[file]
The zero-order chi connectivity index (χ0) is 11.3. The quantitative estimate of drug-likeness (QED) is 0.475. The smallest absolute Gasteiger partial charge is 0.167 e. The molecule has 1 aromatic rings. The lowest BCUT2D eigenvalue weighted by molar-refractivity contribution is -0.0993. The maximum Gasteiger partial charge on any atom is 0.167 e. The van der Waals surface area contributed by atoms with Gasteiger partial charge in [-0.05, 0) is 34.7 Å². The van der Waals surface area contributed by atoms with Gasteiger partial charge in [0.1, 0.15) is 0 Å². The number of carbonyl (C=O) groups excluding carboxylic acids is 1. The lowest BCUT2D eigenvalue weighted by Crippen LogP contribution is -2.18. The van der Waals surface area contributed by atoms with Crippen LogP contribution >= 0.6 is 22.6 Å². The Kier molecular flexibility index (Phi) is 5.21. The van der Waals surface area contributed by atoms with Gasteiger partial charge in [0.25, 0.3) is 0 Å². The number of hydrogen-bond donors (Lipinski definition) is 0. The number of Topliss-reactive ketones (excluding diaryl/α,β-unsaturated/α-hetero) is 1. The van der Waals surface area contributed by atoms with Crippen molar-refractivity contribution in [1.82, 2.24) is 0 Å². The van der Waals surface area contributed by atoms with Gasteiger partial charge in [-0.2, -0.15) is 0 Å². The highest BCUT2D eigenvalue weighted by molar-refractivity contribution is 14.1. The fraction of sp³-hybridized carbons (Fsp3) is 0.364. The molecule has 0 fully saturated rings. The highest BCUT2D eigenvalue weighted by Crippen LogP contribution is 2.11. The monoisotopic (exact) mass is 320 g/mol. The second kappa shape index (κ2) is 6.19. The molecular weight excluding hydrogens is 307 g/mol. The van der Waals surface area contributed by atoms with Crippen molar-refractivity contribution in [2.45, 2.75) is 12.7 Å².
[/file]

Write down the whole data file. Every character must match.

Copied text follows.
The zero-order chi connectivity index (χ0) is 11.3. The quantitative estimate of drug-likeness (QED) is 0.475. The smallest absolute Gasteiger partial charge is 0.167 e. The molecule has 1 aromatic rings. The lowest BCUT2D eigenvalue weighted by molar-refractivity contribution is -0.0993. The maximum Gasteiger partial charge on any atom is 0.167 e. The van der Waals surface area contributed by atoms with Gasteiger partial charge in [-0.05, 0) is 34.7 Å². The van der Waals surface area contributed by atoms with Gasteiger partial charge in [0.1, 0.15) is 0 Å². The number of carbonyl (C=O) groups excluding carboxylic acids is 1. The lowest BCUT2D eigenvalue weighted by Crippen LogP contribution is -2.18. The van der Waals surface area contributed by atoms with Crippen LogP contribution >= 0.6 is 22.6 Å². The Kier molecular flexibility index (Phi) is 5.21. The van der Waals surface area contributed by atoms with Gasteiger partial charge in [0.25, 0.3) is 0 Å². The number of hydrogen-bond donors (Lipinski definition) is 0. The number of Topliss-reactive ketones (excluding diaryl/α,β-unsaturated/α-hetero) is 1. The van der Waals surface area contributed by atoms with Crippen molar-refractivity contribution in [1.82, 2.24) is 0 Å². The van der Waals surface area contributed by atoms with Gasteiger partial charge in [-0.2, -0.15) is 0 Å². The highest BCUT2D eigenvalue weighted by molar-refractivity contribution is 14.1. The fraction of sp³-hybridized carbons (Fsp3) is 0.364. The molecule has 0 fully saturated rings. The highest BCUT2D eigenvalue weighted by Crippen LogP contribution is 2.11. The monoisotopic (exact) mass is 320 g/mol. The second kappa shape index (κ2) is 6.19. The molecular weight excluding hydrogens is 307 g/mol. The van der Waals surface area contributed by atoms with Crippen molar-refractivity contribution in [2.45, 2.75) is 12.7 Å².